Even the scene where Zoro and the journalist he’s heading to a party with are accosted by a stick up crew, for this part of the film, Ahearn used three members from an actual South Bronx gang to perform the stick up, even allowing one of them to use his own shot gun for the scene! But that’s what makes it, it’s realness and honesty. This isn’t some after the event cash in when Hip Hop has already reached success as a form of music.



This is an almost fly on the wall look at a musical and artistic scene that had already had its foundations laid and was now figuring out what to do with itself. Knowing that the main character Zoro was actually a real life graffiti art legend, knowing that when seeing a rap battle in the basketball court between Cold Crush Brothers v Fantastic 5 you were watching two sets of rappers who actually DID have a hated rivalry between each other and that they weren’t just playing up for the cameras.

Watching Fab 5 Freddy practically playing himself on screen due to him already being in real life a rap concert promoter, known spray painter and quintessential key figure inside the community who had his fingers in many of Hip Hop’s pies.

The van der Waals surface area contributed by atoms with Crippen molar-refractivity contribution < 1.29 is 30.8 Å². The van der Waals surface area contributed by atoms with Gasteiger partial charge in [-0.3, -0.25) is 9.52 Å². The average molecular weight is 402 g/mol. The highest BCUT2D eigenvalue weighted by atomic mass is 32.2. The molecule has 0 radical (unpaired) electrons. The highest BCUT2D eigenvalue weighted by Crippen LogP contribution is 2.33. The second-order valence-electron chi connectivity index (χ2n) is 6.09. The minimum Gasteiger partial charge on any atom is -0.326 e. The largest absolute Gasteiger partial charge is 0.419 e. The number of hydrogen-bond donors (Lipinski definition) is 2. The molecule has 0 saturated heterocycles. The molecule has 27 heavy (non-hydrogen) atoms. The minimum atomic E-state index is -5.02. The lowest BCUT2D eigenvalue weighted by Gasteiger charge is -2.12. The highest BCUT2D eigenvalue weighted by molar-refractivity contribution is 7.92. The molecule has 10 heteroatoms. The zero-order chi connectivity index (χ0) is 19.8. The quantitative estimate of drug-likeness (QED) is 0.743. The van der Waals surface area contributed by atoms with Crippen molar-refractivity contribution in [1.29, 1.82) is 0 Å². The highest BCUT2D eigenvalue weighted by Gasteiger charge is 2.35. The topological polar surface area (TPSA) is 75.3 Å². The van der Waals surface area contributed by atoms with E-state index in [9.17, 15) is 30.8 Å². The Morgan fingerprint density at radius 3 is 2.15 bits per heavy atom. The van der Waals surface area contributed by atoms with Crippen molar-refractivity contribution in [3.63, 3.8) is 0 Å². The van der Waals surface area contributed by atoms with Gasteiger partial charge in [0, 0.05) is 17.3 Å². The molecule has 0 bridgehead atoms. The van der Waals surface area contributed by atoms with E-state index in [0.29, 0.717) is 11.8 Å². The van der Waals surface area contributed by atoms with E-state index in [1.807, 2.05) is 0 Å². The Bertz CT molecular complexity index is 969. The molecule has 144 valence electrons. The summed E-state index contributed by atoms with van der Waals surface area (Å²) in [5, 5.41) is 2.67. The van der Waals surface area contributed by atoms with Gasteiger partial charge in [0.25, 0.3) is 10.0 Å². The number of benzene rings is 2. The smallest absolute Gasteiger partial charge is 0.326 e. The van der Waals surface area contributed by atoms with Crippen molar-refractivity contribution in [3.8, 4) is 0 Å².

Everywhere the camera takes you, you’re left with the impression that all of this would be going on at that exact moment in time regardless if there was a camera around or not. During those days in the early eighties South Bronx residents were having the time of their fucking lives right under most people’s noses and thanks to Ahearn we all got an invite to the (bloc) party.



With so many iconic and memorable images it will be a movie that will forever keep a tight grip onto its cult following while adding new recruits as the years pass.